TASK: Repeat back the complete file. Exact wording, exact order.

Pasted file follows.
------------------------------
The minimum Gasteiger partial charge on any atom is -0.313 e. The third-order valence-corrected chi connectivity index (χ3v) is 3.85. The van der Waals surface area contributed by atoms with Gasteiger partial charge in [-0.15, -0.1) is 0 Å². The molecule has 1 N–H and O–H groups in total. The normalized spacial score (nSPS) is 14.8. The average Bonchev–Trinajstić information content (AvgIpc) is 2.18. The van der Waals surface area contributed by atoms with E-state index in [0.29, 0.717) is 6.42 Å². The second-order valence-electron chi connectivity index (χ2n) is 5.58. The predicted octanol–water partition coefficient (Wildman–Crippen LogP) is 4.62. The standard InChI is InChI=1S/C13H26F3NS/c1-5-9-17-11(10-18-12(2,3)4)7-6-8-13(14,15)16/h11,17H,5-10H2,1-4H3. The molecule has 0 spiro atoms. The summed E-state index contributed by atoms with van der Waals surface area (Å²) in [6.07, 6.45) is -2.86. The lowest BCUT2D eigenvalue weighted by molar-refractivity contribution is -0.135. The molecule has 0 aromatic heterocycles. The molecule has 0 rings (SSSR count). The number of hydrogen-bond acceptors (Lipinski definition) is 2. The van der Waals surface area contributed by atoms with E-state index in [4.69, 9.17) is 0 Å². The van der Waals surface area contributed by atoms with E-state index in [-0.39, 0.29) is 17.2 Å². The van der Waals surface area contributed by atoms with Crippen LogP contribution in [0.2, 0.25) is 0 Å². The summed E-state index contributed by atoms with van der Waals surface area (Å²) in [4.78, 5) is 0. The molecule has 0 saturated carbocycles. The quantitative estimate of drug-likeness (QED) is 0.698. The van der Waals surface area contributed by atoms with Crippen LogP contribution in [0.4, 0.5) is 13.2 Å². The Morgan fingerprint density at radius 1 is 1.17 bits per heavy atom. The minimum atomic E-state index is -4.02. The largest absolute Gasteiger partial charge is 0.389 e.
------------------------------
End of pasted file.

The minimum Gasteiger partial charge on any atom is -0.313 e. The third-order valence-corrected chi connectivity index (χ3v) is 3.85. The van der Waals surface area contributed by atoms with Gasteiger partial charge in [-0.15, -0.1) is 0 Å². The molecule has 1 N–H and O–H groups in total. The normalized spacial score (nSPS) is 14.8. The average Bonchev–Trinajstić information content (AvgIpc) is 2.18. The van der Waals surface area contributed by atoms with E-state index in [0.29, 0.717) is 6.42 Å². The second-order valence-electron chi connectivity index (χ2n) is 5.58. The predicted octanol–water partition coefficient (Wildman–Crippen LogP) is 4.62. The standard InChI is InChI=1S/C13H26F3NS/c1-5-9-17-11(10-18-12(2,3)4)7-6-8-13(14,15)16/h11,17H,5-10H2,1-4H3. The molecule has 0 spiro atoms. The summed E-state index contributed by atoms with van der Waals surface area (Å²) in [6.07, 6.45) is -2.86. The lowest BCUT2D eigenvalue weighted by molar-refractivity contribution is -0.135. The molecule has 0 aromatic heterocycles. The molecule has 0 rings (SSSR count). The number of hydrogen-bond acceptors (Lipinski definition) is 2. The van der Waals surface area contributed by atoms with E-state index in [4.69, 9.17) is 0 Å². The van der Waals surface area contributed by atoms with E-state index in [-0.39, 0.29) is 17.2 Å². The van der Waals surface area contributed by atoms with Crippen LogP contribution in [0.2, 0.25) is 0 Å². The summed E-state index contributed by atoms with van der Waals surface area (Å²) in [4.78, 5) is 0. The molecule has 0 saturated carbocycles. The quantitative estimate of drug-likeness (QED) is 0.698. The van der Waals surface area contributed by atoms with Crippen LogP contribution in [0.4, 0.5) is 13.2 Å². The Morgan fingerprint density at radius 1 is 1.17 bits per heavy atom. The minimum atomic E-state index is -4.02. The largest absolute Gasteiger partial charge is 0.389 e.